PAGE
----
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Letter: Employers can have rights, beliefs, too

Published June 11, 2014 7:33 am
This is an archived article that was published on sltrib.com in 2014, and information in the article may be outdated. It is provided only for personal research purposes and may not be reprinted.

In a Public Forum letter ("Avoid 'Dirty 100' ... ," June 7), Beth Backman castigated employers who, based on religious objection, have resorted to legal action in an attempt to obtain exemption from providing medical insurance that covers contraceptive coverage. These employers, she writes, "have decided that their personal beliefs are more important than the rights of their employees."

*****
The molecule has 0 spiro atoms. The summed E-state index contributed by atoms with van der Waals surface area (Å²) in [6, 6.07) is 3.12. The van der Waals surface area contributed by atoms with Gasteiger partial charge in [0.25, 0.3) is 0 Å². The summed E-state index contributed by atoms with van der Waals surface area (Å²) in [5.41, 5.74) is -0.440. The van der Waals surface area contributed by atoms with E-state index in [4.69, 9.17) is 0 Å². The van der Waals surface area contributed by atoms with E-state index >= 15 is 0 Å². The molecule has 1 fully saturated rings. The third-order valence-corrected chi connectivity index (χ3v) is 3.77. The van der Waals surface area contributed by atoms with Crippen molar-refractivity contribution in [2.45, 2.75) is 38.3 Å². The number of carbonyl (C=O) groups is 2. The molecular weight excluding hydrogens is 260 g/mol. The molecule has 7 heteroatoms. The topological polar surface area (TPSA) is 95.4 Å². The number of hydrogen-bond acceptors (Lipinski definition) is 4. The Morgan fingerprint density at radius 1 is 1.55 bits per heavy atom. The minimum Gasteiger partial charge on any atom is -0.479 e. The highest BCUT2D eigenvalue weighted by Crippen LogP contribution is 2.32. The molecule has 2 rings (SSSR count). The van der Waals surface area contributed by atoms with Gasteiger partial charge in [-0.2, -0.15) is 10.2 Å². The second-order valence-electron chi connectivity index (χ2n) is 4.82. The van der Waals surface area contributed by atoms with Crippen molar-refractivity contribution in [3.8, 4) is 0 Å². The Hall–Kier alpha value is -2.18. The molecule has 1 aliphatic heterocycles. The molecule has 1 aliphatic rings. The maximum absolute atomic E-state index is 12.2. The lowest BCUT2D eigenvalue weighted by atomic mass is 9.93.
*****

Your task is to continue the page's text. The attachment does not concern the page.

Excuse me, but I don't see that the lawsuits are aimed at restricting women's use of contraceptives, which is their right. They appear to be aimed at removing the requirement that employers sign up and pay for all or part of the contraceptive insurance coverage, against their religious convictions that contraception is not moral. So Ms. Backman seems to be saying that having an employer provide and pay for a fringe benefit that provides contraceptive coverage is a "right." Perhaps she and her NOW compatriots should be lobbying employers who want exemptions from the contraceptive mandate in Obamacare to reduce their female employees' contribution to health insurance premiums by an amount sufficient to cover a woman's purchase of contraceptive insurance coverage or contraceptives on her own so she can exercise what is her real right — to use or not use such measures.

D. James Croft





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